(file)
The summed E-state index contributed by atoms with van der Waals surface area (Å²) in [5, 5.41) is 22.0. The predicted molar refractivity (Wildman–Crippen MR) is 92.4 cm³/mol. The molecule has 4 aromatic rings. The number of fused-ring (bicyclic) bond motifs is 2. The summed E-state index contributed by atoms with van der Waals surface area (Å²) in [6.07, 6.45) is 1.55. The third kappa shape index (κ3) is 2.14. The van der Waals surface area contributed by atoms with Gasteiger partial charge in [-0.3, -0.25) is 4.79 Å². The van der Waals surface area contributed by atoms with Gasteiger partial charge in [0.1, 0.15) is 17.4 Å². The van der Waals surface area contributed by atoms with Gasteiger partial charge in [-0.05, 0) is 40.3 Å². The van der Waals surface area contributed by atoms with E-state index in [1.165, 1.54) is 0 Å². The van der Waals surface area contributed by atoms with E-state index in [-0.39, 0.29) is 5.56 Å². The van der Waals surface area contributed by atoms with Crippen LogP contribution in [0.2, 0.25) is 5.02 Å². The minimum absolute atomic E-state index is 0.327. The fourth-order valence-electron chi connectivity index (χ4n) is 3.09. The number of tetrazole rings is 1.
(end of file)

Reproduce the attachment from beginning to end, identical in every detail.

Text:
The summed E-state index contributed by atoms with van der Waals surface area (Å²) in [5, 5.41) is 22.0. The predicted molar refractivity (Wildman–Crippen MR) is 92.4 cm³/mol. The molecule has 4 aromatic rings. The number of fused-ring (bicyclic) bond motifs is 2. The summed E-state index contributed by atoms with van der Waals surface area (Å²) in [6.07, 6.45) is 1.55. The third kappa shape index (κ3) is 2.14. The van der Waals surface area contributed by atoms with Gasteiger partial charge in [-0.3, -0.25) is 4.79 Å². The van der Waals surface area contributed by atoms with Gasteiger partial charge in [0.1, 0.15) is 17.4 Å². The van der Waals surface area contributed by atoms with Gasteiger partial charge in [-0.05, 0) is 40.3 Å². The van der Waals surface area contributed by atoms with E-state index in [1.165, 1.54) is 0 Å². The van der Waals surface area contributed by atoms with E-state index in [-0.39, 0.29) is 5.56 Å². The van der Waals surface area contributed by atoms with Crippen LogP contribution in [0.2, 0.25) is 5.02 Å². The minimum absolute atomic E-state index is 0.327. The fourth-order valence-electron chi connectivity index (χ4n) is 3.09. The number of tetrazole rings is 1.